September 20, 2023
Source link: Corphub ( https://shorturl.at/afpq9 )
一般私家車輛每年排放4.6公噸二氧化碳，而香港約有100萬輛汽車，整體每年約460萬噸二氧化碳（約46億公斤）。 而一般汽車的重量約為2公噸計算，香港每年產生的二氧化碳量相當於2,300,000輛汽車的重量，是道路上車輛數量的兩倍多！ 全球排放量的四分之一均來自交通運輸業，因此香港必須作出一些改變，才能實現其氣候目標。個人層面使用電動車是為環境做出貢獻的一種方式。
從社會角度來看，在香港廣泛採用電動車將大大提高市民的生活品質。根據世界空氣品質指數的統計，香港在全球空氣污染最嚴重的城市中排名第 68 位。此空氣品質對呼吸系統敏感的人群並不健康，亦可導致急性和慢性疾病。截至目前，香港已有4,700人死於空氣污染，並令政府損失達22億美元。空氣污染會加劇氣喘，增加心肺疾病死亡的風險，並嚴重損害肺部功能。污染物每增加 10 微克/立方米，該些健康風險就會增加2%至3%。空氣污染造成的生命損失一個都嫌多，這些健康風險亦提醒我們必須關心人類與地球的未來。
本文由THINK ESG LIMITED ESG研究實習員Aaron Turnquest撰寫。
Electric vehicles (EVs) are fundamental to every country’s mission to fight climate change. As Hong Kong plans to be carbon neutral by 2050, investors must be vigilant in anticipation of an inevitable shift. For those who are unaware, an electric vehicle is a vehicle that can be powered by an electric motor that draws electricity from a battery and is capable of being charged from an external source.
These vehicles have no combustion engine, which reduces the driver’s overall carbon footprint. This makes them naturally better for the environment and the clean front runner for the car of the future. The global EV market size was valued at USD 384.65 billion in 2022 and is expected to be worth USD 500.48 billion in 2023. The industry is projected to be valued at USD 1,579.10 billion by 2030, recording a compound annual growth rate of 17.8% during the forecast period.
The typical passenger vehicle emits 4.6 metric tons of CO2 per year, with there being about 1 million vehicles in Hong Kong; there are about 4.6 million metric tons (about 4.6 billion kilograms) of CO2 produced by vehicles in Hong Kong. For example, the average car weighs about 2 tonnes, so this tells us that the amount of CO2 produced in Hong Kong weighs the same as 2,300,000 cars, which is more than double the number of vehicles on the road! A quarter of global emissions come from the transportation industry, so it is clear that something must change for Hong Kong to reach its climate goals. The personal adoption of EVs are an individual’s way of making a difference for the environment.
From a social perspective, adopting EVs in Hong Kong will drastically improve the quality of life for citizens. Hong Kong has an air pollution problem that ranks 68th among the world’s most polluted cities in terms of air pollution according to the World Air Quality Index at the time of this article being written. This makes it unhealthy for sensitive groups of people and can cause acute and chronic diseases. In Hong Kong, there have been 4,700 deaths so far, costing the government 2.2 billion USD.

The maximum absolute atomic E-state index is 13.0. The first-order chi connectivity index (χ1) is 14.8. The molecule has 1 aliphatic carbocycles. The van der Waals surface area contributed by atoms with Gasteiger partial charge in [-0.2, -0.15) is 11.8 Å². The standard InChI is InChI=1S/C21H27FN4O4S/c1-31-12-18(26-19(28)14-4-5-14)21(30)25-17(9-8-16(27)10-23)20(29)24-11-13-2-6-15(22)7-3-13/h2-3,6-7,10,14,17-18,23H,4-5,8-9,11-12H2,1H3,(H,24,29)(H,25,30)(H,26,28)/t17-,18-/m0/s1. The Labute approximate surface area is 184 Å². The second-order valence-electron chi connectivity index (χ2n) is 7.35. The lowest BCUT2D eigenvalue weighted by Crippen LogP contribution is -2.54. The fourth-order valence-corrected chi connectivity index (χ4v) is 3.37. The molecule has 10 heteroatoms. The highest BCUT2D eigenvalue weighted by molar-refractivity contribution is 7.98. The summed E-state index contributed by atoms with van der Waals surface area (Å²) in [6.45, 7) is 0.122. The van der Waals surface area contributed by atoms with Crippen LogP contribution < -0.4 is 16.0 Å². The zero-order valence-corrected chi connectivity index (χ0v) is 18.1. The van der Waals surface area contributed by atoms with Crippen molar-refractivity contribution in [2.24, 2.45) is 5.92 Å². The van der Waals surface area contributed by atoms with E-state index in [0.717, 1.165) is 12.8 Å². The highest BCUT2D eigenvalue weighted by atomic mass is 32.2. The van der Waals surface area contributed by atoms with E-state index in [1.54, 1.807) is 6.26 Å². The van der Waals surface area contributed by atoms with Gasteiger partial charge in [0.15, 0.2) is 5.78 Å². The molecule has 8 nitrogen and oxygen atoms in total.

Air pollution exacerbates asthma, raises the risks of cardio-respiratory deaths and greatly impairs the function of the lungs. These risks are increased by 2 to 3 percent for every rise of 10 µg/m³ of pollutants. The loss of one life to air pollution is too many, and it reminds us why we must be intentional about our future on this planet.
Hong Kong is taking this climate emergence very seriously, and as of July 2023 there are 243 approved EV modals by the department of transport which is double the amount that were approved in 2021. Long-term cost effectiveness of electric engines compared to internal combustion engines shows why many car owners in Hong Kong should consider switching to electric vehicles.
EVs typically require less maintenance than vehicles with internal combustion engines. The electric motors that propel EVs have fewer moving parts than gas engines. Having fewer components means they need minimal maintenance.